As versatile as it is beautiful, the garnet has enchanted people for centuries. In ancient times the gems were cut into small, rounded beads to adorn jewelry; this resemblance to pomegranate seeds gives us the origin of the word “garnet.” Myth and legend surround this lovely gemstone. Travelers have carried garnets for centuries to protect them from accidents far from home. People in ancient Asia and the Old West used garnets as bullets, believing the blood red color added extra ferocity to the wounds inflicted. Conversely, it was also believed that garnets could prevent skin diseases and assure the wearer of love, faithfulness and safety from wounds! Garnets have been worn to ward off evil spirits and bad dreams and the Bible says Noah used a garnet lantern to navigate his great ark through the night.
The January birthstone appears in virtually every color of the rainbow except blue. Some garnet varieties are very rare, like the orange spessartine, also know as the Mandarin Garnet, discovered only a decade or so ago; while other varieties are quite common, like the blood red pyrope garnet mined in Czechoslovakia for centuries. Pyrope garnet is also called anthill garnet in Arizona because ants bring the gem to the surface while building their homes.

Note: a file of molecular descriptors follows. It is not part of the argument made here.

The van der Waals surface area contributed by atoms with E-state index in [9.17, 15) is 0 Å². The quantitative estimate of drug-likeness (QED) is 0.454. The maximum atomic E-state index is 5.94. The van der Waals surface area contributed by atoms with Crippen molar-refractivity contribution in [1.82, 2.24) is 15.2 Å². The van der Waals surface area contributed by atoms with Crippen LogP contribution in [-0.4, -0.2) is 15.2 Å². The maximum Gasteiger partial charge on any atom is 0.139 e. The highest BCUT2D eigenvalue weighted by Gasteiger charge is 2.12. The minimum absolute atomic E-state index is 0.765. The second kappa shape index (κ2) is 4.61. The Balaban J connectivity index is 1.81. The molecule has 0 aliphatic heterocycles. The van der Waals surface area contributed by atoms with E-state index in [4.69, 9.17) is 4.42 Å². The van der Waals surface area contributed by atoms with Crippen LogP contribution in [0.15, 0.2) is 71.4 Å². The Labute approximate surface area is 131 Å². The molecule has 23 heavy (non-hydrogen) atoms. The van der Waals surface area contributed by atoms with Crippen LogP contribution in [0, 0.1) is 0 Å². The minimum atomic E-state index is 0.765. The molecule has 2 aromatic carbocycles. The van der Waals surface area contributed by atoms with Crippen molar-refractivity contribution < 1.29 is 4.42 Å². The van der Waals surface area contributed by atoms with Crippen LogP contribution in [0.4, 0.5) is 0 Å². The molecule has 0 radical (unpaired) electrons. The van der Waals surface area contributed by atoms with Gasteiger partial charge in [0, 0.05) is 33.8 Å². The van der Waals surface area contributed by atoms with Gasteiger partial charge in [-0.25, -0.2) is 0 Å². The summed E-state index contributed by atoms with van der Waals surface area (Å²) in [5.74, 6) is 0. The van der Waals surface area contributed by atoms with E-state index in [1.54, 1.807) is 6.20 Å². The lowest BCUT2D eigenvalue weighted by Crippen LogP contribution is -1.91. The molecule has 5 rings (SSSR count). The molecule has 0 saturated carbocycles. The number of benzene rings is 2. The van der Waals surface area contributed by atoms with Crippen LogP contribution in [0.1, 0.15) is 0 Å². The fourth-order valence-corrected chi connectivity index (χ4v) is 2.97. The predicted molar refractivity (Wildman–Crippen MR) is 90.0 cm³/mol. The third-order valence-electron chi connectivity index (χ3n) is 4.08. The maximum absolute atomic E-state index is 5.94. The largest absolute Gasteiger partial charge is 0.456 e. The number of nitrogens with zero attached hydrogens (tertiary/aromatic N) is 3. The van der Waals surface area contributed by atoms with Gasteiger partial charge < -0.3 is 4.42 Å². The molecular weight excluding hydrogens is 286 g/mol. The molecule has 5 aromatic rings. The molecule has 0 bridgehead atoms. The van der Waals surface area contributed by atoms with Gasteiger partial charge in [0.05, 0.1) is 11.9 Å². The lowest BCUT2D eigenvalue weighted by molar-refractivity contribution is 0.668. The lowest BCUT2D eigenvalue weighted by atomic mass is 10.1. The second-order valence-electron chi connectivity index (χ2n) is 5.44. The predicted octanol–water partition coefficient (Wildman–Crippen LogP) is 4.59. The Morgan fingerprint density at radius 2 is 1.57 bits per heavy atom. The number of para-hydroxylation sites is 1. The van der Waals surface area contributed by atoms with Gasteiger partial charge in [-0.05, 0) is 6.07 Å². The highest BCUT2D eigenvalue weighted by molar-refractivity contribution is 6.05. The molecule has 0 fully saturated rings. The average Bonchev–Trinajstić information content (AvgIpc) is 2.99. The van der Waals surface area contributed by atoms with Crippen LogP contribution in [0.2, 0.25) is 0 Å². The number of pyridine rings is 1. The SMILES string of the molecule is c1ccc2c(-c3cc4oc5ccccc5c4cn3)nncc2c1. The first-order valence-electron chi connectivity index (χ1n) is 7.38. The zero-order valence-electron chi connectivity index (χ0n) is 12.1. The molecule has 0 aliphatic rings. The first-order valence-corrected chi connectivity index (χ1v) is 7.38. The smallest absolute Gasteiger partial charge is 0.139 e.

The beautiful Tsavorite garnet ranges from bright yellow to grass green and is predominantly found in quickly dwindling mines in east Africa. Discovered in Tanzania in 1968, then in neighboring Kenya in 1971, Tiffany & Co. introduced the vivid green stone to the world in 1974 as Tsavorite, after the Tsavo National Park in which it was found.demantoid garnet. Demantoid, meaning “diamond-like,” is characterized by its bright green color, fiery brilliance and exceptional clarity. These lovely qualities notwithstanding, the demantoid is highly prized for its occasional “horse-tail” inclusions, wispy traces of asbestos which actually add to the gem’s value!As a rule, garnets are an affordable and relatively abundant gemstone. Garnets are also fairly hard, ranging from 6.5 to 7.5 on the MOHs hardness scale (a diamond is 10). In addition to the wide variety of color, garnets also vary greatly in clarity, luster, and dispersion, or how they break up light into its component colors.As seen with the demantoid garnet, inclusions can sometimes be a benefit to garnets rather than a liability. The Almandite garnet occasionally has enough small needlelike crystal inclusions, called silk, to form a lovely star pattern, similar to Indian star sapphires. These asteriated, or starred garnets are found only in India and Idaho, but more often in Idaho. A rhodolite garnet can contain numerous snowflake-like inclusions resulting in a striking internal blizzard effect.The garnet, in all its forms, is a beautiful, magical and enchanting gemstone. Its rich and fabled past coupled with attractive appearance and relative affordability ensure the garnet will have a bright, shining future for years to come.